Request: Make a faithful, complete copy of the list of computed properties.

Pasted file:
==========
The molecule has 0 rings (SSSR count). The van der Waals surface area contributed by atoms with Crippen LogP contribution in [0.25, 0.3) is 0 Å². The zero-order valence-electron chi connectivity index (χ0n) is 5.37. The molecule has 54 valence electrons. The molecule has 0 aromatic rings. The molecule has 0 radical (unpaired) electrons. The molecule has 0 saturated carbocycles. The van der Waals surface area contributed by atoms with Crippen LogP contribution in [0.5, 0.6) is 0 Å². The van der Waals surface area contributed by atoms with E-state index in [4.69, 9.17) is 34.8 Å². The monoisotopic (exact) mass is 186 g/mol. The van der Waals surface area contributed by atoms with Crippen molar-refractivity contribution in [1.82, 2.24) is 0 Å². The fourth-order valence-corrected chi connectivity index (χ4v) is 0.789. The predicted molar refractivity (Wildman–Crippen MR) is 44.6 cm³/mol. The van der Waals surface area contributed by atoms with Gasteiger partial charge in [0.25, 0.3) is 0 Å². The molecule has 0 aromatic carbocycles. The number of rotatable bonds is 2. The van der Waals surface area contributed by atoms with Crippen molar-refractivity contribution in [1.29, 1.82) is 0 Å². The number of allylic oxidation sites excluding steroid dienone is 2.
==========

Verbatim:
The molecule has 0 rings (SSSR count). The van der Waals surface area contributed by atoms with Crippen LogP contribution in [0.25, 0.3) is 0 Å². The zero-order valence-electron chi connectivity index (χ0n) is 5.37. The molecule has 54 valence electrons. The molecule has 0 aromatic rings. The molecule has 0 radical (unpaired) electrons. The molecule has 0 saturated carbocycles. The van der Waals surface area contributed by atoms with Crippen LogP contribution in [0.5, 0.6) is 0 Å². The van der Waals surface area contributed by atoms with E-state index in [4.69, 9.17) is 34.8 Å². The monoisotopic (exact) mass is 186 g/mol. The van der Waals surface area contributed by atoms with Crippen molar-refractivity contribution in [1.82, 2.24) is 0 Å². The fourth-order valence-corrected chi connectivity index (χ4v) is 0.789. The predicted molar refractivity (Wildman–Crippen MR) is 44.6 cm³/mol. The van der Waals surface area contributed by atoms with Gasteiger partial charge in [0.25, 0.3) is 0 Å². The molecule has 0 aromatic carbocycles. The number of rotatable bonds is 2. The van der Waals surface area contributed by atoms with Crippen molar-refractivity contribution in [1.29, 1.82) is 0 Å². The number of allylic oxidation sites excluding steroid dienone is 2.